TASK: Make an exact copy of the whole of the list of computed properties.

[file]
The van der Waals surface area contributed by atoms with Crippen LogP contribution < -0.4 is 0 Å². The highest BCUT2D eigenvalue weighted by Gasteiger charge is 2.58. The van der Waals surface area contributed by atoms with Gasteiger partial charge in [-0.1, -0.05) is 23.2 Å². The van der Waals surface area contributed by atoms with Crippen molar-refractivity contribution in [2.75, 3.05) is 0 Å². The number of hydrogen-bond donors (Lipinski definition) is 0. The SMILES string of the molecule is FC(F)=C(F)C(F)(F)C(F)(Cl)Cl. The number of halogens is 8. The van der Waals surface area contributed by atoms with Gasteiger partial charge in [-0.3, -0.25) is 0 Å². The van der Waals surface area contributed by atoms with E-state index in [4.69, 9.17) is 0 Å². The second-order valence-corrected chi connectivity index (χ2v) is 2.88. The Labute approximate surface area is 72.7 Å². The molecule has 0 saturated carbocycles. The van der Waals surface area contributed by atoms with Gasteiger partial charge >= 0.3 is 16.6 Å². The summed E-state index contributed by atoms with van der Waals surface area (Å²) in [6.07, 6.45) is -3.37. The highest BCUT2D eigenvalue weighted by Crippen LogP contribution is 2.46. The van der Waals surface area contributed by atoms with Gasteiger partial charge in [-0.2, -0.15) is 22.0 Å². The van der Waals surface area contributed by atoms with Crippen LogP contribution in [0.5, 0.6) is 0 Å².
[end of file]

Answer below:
The van der Waals surface area contributed by atoms with Crippen LogP contribution < -0.4 is 0 Å². The highest BCUT2D eigenvalue weighted by Gasteiger charge is 2.58. The van der Waals surface area contributed by atoms with Gasteiger partial charge in [-0.1, -0.05) is 23.2 Å². The van der Waals surface area contributed by atoms with Crippen molar-refractivity contribution in [2.75, 3.05) is 0 Å². The number of hydrogen-bond donors (Lipinski definition) is 0. The SMILES string of the molecule is FC(F)=C(F)C(F)(F)C(F)(Cl)Cl. The number of halogens is 8. The van der Waals surface area contributed by atoms with Gasteiger partial charge in [-0.3, -0.25) is 0 Å². The van der Waals surface area contributed by atoms with E-state index in [4.69, 9.17) is 0 Å². The second-order valence-corrected chi connectivity index (χ2v) is 2.88. The Labute approximate surface area is 72.7 Å². The molecule has 0 saturated carbocycles. The van der Waals surface area contributed by atoms with Gasteiger partial charge >= 0.3 is 16.6 Å². The summed E-state index contributed by atoms with van der Waals surface area (Å²) in [6.07, 6.45) is -3.37. The highest BCUT2D eigenvalue weighted by Crippen LogP contribution is 2.46. The van der Waals surface area contributed by atoms with Gasteiger partial charge in [-0.2, -0.15) is 22.0 Å². The van der Waals surface area contributed by atoms with Crippen LogP contribution in [0.5, 0.6) is 0 Å².